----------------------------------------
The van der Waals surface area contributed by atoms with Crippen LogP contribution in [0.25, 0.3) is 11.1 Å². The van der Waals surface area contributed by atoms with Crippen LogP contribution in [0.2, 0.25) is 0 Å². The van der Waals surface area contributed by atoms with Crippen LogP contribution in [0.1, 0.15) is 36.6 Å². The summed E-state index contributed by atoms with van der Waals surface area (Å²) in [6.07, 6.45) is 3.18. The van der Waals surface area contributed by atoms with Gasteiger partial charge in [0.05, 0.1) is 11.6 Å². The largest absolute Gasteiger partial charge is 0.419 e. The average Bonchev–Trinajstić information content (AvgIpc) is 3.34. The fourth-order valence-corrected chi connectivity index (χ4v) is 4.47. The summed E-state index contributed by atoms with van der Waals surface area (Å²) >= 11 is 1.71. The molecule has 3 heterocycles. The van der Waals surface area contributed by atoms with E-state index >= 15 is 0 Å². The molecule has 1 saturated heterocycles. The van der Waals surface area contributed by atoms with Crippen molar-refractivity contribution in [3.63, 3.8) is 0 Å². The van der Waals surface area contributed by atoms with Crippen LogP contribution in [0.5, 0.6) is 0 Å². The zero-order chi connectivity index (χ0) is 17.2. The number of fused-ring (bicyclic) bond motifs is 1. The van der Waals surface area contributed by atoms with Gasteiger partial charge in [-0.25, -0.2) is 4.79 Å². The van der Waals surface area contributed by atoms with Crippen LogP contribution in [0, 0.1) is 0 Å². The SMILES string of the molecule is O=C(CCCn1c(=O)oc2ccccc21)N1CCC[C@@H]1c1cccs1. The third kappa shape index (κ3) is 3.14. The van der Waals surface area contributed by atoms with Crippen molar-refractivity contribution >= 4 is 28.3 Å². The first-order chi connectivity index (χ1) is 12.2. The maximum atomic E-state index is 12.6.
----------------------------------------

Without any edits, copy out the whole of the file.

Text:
The van der Waals surface area contributed by atoms with Crippen LogP contribution in [0.25, 0.3) is 11.1 Å². The van der Waals surface area contributed by atoms with Crippen LogP contribution in [0.2, 0.25) is 0 Å². The van der Waals surface area contributed by atoms with Crippen LogP contribution in [0.1, 0.15) is 36.6 Å². The summed E-state index contributed by atoms with van der Waals surface area (Å²) in [6.07, 6.45) is 3.18. The van der Waals surface area contributed by atoms with Gasteiger partial charge in [0.05, 0.1) is 11.6 Å². The largest absolute Gasteiger partial charge is 0.419 e. The average Bonchev–Trinajstić information content (AvgIpc) is 3.34. The fourth-order valence-corrected chi connectivity index (χ4v) is 4.47. The summed E-state index contributed by atoms with van der Waals surface area (Å²) >= 11 is 1.71. The molecule has 3 heterocycles. The van der Waals surface area contributed by atoms with E-state index >= 15 is 0 Å². The molecule has 1 saturated heterocycles. The van der Waals surface area contributed by atoms with Crippen molar-refractivity contribution in [3.63, 3.8) is 0 Å². The van der Waals surface area contributed by atoms with Crippen LogP contribution in [0.5, 0.6) is 0 Å². The zero-order chi connectivity index (χ0) is 17.2. The number of fused-ring (bicyclic) bond motifs is 1. The van der Waals surface area contributed by atoms with Gasteiger partial charge in [-0.25, -0.2) is 4.79 Å². The van der Waals surface area contributed by atoms with Crippen LogP contribution in [0, 0.1) is 0 Å². The SMILES string of the molecule is O=C(CCCn1c(=O)oc2ccccc21)N1CCC[C@@H]1c1cccs1. The third kappa shape index (κ3) is 3.14. The van der Waals surface area contributed by atoms with Crippen molar-refractivity contribution >= 4 is 28.3 Å². The first-order chi connectivity index (χ1) is 12.2. The maximum atomic E-state index is 12.6.